The rest of the journey was quite relaxing: Kiruna – Gällivare – then not the Nattavaaravägen as usual, but via Purnu. I was curious how deep the snow was and stopped beside plain terrain – I guess a meadow or a field. I took some steps through real deep snow and stopped. I just moved my legs a bit and down I went. I was standing shoulder deep in snow until I hit firm ground. Unbelievable! I tried some other places to make sure that I didn’t hit a hole in the ground, but more or less it was all the same: Breast to shoulder deep and that means 140 cm snow in average!

So it wasn’t only the coast, that got a lot of snow (Luleå got 113 cm and broke the old snow record from 1966), but the inland as well, Many places in Northern Sweden have more than one metre snow now.

I continued the journey and made a short stop in the Wilderness Lodge Solberget, where I’ll stay a whole week later this month. Since last Thursday they have got huge amounts of snow  – a neighbour talked about 60 cm on a single day – and the wind created snowdrifts up to three metres height. So they had a lot of work to dig out doors, windows, cars and much more. Just some impressions from today (much snow is shovelled away already):

After having a fika (the Swedish coffee break) and making these photos I continued to the village Murjek where I’ll stay for some days, mostly for visiting the famous winter market in Jokkmokk but perhaps a ski tour as well if it works with so much snow.

 

 

Where to go? Undecided yet …

Day 27

On Sunday I left Murjek and continued my journey. To be honest: I would have loved to be in the Swedish-Norwegian mountains in the storm, and even another storm and masses of snow where forecasted. But …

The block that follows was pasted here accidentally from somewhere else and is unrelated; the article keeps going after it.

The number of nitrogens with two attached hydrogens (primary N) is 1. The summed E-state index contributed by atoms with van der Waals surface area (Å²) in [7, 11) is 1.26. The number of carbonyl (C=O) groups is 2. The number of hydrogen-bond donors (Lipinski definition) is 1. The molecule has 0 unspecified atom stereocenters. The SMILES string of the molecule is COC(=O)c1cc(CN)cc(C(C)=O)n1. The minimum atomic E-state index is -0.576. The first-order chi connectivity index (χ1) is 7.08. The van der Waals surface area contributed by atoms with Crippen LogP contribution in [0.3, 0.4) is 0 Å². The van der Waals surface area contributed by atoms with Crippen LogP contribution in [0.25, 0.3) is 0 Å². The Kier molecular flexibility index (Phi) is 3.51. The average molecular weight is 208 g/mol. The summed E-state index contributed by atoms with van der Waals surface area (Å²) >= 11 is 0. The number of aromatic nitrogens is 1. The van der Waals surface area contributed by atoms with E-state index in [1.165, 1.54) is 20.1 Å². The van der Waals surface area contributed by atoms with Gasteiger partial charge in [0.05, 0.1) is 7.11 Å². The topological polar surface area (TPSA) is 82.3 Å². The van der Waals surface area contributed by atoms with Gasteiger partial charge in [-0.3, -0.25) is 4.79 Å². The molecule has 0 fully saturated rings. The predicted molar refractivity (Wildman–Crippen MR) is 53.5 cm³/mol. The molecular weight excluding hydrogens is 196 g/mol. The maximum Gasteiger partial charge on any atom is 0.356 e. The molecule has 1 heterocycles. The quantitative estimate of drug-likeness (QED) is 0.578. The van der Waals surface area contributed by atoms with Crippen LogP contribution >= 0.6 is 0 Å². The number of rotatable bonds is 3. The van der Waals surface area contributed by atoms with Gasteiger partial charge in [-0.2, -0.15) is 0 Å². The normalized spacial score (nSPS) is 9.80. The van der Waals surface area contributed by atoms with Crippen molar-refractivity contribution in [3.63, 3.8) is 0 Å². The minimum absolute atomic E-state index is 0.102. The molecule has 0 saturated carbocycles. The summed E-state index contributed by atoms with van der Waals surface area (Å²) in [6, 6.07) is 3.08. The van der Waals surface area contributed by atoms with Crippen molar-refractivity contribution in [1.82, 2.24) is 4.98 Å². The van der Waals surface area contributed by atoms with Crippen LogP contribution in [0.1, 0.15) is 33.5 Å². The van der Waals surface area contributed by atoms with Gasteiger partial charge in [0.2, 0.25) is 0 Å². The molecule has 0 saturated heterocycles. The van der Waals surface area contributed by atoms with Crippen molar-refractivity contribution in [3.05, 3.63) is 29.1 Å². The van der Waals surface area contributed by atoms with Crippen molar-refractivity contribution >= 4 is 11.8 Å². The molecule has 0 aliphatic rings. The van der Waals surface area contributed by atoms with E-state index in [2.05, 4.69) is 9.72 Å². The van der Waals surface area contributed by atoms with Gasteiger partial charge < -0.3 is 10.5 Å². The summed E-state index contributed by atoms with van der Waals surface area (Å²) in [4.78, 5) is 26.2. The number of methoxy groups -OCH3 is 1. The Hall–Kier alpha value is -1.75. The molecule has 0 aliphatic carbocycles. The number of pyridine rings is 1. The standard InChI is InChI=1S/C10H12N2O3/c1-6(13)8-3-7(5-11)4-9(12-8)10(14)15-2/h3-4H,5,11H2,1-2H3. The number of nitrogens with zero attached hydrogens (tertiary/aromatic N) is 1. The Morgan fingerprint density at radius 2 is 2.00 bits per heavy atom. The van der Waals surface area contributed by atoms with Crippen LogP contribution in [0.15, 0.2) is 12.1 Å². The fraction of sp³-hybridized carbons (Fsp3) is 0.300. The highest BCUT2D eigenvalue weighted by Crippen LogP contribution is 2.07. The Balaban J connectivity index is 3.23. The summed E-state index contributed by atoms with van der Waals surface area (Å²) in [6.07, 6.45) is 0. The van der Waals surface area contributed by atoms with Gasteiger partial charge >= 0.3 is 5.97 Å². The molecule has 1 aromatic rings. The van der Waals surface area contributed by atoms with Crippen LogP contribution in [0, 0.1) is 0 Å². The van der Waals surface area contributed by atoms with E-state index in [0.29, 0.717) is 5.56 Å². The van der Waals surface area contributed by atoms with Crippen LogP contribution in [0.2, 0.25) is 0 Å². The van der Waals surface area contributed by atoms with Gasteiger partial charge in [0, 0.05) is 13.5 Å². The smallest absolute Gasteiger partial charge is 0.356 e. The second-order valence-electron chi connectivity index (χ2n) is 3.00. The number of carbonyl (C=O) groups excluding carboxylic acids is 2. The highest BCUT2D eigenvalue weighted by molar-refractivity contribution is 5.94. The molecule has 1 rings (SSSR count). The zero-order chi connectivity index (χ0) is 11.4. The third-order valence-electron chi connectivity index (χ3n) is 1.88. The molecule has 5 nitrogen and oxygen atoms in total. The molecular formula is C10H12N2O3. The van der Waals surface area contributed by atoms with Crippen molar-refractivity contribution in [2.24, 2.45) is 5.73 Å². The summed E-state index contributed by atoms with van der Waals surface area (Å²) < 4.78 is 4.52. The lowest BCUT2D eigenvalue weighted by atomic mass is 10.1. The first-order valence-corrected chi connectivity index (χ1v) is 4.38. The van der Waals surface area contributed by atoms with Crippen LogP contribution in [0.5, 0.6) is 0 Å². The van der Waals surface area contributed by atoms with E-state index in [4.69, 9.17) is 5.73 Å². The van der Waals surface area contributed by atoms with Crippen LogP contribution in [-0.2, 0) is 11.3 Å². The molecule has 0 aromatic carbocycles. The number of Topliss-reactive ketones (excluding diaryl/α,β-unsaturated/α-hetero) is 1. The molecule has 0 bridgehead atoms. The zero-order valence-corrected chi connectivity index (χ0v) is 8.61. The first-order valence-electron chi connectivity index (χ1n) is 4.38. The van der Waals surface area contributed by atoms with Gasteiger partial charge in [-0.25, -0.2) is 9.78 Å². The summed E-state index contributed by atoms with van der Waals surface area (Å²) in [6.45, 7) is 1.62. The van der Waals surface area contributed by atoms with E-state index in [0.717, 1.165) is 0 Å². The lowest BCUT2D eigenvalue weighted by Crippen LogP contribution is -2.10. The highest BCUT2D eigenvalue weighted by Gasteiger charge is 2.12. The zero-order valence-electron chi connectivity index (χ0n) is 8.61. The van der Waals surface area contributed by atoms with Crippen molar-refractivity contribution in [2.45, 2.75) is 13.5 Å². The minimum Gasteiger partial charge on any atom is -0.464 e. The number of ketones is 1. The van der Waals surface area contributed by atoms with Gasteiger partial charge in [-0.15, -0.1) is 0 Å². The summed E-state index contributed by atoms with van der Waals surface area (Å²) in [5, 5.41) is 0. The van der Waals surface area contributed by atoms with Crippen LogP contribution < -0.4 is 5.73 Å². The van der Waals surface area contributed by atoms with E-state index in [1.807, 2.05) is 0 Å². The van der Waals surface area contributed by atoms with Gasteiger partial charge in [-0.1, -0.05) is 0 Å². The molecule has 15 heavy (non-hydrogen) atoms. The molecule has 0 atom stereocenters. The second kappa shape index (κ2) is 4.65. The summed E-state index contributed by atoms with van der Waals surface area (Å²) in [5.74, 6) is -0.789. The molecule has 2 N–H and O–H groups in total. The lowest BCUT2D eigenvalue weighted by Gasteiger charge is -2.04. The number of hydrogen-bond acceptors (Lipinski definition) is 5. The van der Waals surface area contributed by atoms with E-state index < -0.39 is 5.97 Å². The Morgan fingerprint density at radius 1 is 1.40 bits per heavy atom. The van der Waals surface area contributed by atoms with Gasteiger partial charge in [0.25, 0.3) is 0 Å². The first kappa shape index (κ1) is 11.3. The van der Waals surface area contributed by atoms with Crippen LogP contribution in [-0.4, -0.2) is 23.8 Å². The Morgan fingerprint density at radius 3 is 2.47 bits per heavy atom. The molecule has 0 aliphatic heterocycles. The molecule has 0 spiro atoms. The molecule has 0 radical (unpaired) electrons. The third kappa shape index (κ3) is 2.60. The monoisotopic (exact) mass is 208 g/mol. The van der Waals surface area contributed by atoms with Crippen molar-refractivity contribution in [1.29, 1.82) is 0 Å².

• … some roads were closed and other road were strongly discouraged to use
  • … beside of some expensive hotels no rooms were available in Riksgränsen
  • … and tenting would by suicidal (at least with my lack of experience)
  • … the avalanche risk could be extremely high
  • … I couldn’t make any photos in full snowstorm
  • … I couldn’t make any tours neither

So I had reluctantly decided not to drive to the mountains.

I left Murjek and went on to Nattavaara, where I turned right to Purnu (where I made the deep snow images some days before). I realized that I had not so much petrol left. Should I be forced to drive to Gällivare only to refuel the car? No, I was lucky – there was a small petrol station in Hakkas.

I continued a small road heading to Satter and Ullatti, and it felt nice to visit new places. I haven’t even heard the names. Sky was blue, with temperatures round -10 °C it was not so cold and you could see, that there’s much snow. But you could see the impact of the storm and quite warm weather, too: Almost all trees where bare of snow. As a matter of fact it looked like it was end of March – a typical vårvinter (spring-winter) day. As a photographer I dislike this weather. The snowless trees look a bit boring and there’s a lot of needles, bark, twigs and other things on the snow which doesn’t look nice on photos. But some pics anyway …

I continued to Tärendö, that has a town sign in three languages: Swedish, Samian and Finish. This shows that there are more languages spoken than Swedish in this area of Lapland. I liked the small petrol station that looked a bit “Wild West” in some way beside perhaps of the two completely snowed in cars.

I turned left and took the way to Saittarova. I thought about sleeping in the tent and looked for a parking place where I could go into nature a bit. But instead of finding a good place I found a moose. A moose that didn’t ran away when I backed the car to take a photo. But seconds after the photo the moose and another one paced with big, large steps into the forest.

After this nice incident I continued to the crossing and turned right into the 395 to Pajala. Shortly before Mäntykero I hit my place: A parking place and a flat swamp area with some pine trees.

I parked the car and left the comfort zone …

Appendix: Some words about Ole:

The storm Ole, that hit Norway and Sweden yesterday has been one of the strongest in the last ten years and had wind gusts over 50 m/s (that’s 180 km/h). For comparison: Beaufort number 12, “Hurrican Force” (orkan in germanic languages) starts already with 32.6 m/s.

Link: Så voldsom var «Ole» (yr.no, Norwegian)

Loma Vietonen – a special place

Day 27-28 (and day -4372 to -4357): To the origin of my love for being way up north.